June 7, 2018 § 14 Comments
Who gave you permission exactly? To call yourself a ‘writer’?
And while we’re on the subject, do you really think that your words matter?
That they’ll reach anyone?
…Well there was that one time I—
Yeah, that was a fluke.
Welcome to the ongoing conversation in my head. It’s pathetic, really. Counterproductive, and embarrassing to admit. A cheerleader (both back in high school and still at heart), I wear a smile like my insecurities don’t affect me. I speak with candor and ease, make eye contact, even mic up and take the stage from time to time. And yet, most mornings as I slip from dreaming to waking, my familiar writing foe is there to greet me.
I first learned about Imposter Syndrome before I’d ever experienced it. There I was in Eden, entirely new to the writing life. Fearless, naïve, filled with wonder and bursting at the seams with creative energy. I remember it sounding absurd at the time, like telling yourself that you don’t have the right to breathe, or grow hair. The thought of thwarted talent—entire libraries of would-be memoirs, novels, and poems—broke my heart. Thank God I don’t have that problem, I said. And then, just like that, I fell.
Was it that unexpected manuscript rejection? The first “your words meant so much” from a stranger? My own foolish ‘Thank God’ decree? I don’t know. But if there’s one thing I’m sure of, it’s this: there’s no un-biting the proverbial apple.
And it’s a total shame. I ache to feel the bliss of my fingertips flying across my keyboard, my heart growing fuller with each terrible first draft. But here I am now, self-judging. (Wait, Thesaurus.com surely has a better way to put it…) The fall was strange: as soon as I began to pull words from the void, I turned my head. I saw others conjuring more impressive words from the same void—drawing larger crowds and louder applause—and I began to feel less legitimate than I had before I’d picked up my pen. I looked at my craft and told myself that it wasn’t enough.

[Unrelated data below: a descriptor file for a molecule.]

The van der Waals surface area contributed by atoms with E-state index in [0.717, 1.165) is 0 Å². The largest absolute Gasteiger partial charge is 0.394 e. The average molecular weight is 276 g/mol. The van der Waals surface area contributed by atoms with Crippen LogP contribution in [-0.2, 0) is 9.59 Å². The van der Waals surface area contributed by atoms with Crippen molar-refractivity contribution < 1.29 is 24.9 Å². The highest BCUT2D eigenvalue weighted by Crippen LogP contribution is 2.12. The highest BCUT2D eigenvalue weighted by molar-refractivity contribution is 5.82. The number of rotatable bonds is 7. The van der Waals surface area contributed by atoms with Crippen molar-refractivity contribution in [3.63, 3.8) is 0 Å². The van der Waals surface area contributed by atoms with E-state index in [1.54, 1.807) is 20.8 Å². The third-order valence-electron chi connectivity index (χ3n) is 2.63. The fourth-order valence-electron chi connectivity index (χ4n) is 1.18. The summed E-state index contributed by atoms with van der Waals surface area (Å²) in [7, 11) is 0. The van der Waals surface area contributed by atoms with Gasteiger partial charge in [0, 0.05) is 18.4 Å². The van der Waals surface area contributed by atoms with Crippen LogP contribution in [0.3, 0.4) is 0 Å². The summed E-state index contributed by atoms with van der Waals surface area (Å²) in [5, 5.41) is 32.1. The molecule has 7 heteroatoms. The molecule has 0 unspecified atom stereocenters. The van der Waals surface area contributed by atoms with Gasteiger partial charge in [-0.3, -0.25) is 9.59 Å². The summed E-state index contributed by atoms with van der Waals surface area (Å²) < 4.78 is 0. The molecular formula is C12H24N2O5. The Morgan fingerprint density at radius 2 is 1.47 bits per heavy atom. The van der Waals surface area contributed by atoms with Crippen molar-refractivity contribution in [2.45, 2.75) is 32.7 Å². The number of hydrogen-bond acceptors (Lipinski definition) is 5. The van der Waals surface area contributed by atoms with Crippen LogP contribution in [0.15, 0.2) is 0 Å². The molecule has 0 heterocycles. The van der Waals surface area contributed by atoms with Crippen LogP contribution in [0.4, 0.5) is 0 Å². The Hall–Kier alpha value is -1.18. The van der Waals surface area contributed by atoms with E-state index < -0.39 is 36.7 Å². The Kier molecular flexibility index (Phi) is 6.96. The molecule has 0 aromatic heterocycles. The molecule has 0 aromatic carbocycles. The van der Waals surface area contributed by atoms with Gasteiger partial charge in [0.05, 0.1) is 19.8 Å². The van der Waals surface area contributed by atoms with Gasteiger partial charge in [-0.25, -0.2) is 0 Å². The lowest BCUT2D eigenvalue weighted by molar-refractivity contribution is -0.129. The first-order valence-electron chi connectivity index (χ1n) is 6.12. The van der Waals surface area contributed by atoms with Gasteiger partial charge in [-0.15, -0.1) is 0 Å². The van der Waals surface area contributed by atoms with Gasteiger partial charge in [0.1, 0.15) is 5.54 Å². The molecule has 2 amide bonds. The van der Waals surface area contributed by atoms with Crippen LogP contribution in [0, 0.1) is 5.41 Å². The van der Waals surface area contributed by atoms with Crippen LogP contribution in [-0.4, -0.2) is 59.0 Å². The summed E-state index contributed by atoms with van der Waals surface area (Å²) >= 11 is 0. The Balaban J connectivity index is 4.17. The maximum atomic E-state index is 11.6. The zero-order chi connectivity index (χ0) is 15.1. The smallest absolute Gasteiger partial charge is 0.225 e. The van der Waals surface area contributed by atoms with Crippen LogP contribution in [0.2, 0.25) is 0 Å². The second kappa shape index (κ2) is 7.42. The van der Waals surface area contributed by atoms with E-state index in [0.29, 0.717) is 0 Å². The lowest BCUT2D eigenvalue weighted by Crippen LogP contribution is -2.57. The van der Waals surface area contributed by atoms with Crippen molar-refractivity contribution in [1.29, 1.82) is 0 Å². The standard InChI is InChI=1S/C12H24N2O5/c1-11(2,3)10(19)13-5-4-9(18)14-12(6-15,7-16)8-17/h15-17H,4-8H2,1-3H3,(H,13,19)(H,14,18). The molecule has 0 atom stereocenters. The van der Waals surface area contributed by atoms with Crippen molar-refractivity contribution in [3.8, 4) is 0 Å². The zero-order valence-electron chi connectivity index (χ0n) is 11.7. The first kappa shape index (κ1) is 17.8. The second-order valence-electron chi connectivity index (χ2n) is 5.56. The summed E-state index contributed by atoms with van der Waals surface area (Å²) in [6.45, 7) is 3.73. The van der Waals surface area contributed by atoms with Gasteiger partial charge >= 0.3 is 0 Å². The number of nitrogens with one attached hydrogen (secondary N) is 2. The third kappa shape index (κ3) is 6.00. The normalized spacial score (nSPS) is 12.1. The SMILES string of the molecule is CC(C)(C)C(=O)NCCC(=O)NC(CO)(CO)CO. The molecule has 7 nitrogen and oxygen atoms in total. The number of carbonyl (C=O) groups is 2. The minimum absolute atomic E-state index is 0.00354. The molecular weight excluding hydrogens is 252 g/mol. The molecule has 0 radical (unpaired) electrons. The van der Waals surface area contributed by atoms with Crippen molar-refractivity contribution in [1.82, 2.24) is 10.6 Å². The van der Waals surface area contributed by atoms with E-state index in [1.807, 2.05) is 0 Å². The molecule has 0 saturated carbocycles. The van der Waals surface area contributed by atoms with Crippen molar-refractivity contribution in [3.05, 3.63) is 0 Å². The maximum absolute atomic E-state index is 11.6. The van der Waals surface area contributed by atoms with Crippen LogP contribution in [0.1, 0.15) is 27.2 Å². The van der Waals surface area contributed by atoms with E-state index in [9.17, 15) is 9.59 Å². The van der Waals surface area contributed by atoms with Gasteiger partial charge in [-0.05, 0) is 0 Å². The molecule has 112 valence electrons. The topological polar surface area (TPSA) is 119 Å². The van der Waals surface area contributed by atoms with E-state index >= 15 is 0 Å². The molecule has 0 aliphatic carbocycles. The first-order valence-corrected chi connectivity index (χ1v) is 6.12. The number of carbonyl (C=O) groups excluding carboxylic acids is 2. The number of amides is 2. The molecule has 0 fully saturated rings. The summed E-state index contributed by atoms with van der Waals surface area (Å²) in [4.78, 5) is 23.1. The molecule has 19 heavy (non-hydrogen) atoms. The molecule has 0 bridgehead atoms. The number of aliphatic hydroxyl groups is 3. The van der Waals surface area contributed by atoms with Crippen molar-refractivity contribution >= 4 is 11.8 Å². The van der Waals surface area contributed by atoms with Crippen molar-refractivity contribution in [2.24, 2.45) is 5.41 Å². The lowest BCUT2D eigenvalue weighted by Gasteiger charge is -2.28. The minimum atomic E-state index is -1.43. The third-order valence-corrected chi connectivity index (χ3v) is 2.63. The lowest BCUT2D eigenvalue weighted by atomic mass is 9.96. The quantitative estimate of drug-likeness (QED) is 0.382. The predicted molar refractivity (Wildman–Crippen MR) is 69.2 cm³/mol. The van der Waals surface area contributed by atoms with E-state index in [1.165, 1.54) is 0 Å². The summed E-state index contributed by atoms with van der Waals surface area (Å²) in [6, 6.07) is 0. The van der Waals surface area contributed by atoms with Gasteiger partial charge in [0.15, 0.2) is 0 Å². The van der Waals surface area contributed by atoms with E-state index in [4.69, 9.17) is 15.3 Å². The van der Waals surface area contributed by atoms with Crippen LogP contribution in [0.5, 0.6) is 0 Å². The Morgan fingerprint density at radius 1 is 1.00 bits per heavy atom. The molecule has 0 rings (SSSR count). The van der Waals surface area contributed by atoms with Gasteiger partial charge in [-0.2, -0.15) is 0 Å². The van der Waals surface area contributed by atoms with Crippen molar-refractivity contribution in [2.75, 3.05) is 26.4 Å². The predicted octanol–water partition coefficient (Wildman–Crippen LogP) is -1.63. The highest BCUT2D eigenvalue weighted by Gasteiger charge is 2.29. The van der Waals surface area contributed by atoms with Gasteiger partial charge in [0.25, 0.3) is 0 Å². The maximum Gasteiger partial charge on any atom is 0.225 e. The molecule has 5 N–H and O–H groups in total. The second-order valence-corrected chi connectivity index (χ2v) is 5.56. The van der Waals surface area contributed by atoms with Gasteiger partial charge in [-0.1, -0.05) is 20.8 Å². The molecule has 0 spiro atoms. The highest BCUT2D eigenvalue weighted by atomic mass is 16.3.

That I wasn’t enough.
“Do you suffer from Imposter Syndrome?”
I don’t know what got into me, asking Melanie Brooks that question—an author whose book, Writing Hard Stories, I’d dog-eared and highlighted and hugged to my chest. Perhaps it was the vulnerability she’d expressed in those opening pages.
[I was] uncertain about whether I belonged or not. Whether the story I had to tell… could adequately compare to the work around me.
Nonetheless, as soon as my question escaped my lips, in waltzed my illness: Of course she doesn’t, my own Imposter Syndrome scoffed. What reason would she have? All right, listen—she’ll excuse your faux-pas, give you a little figurative pat on the back, ‘there, there’—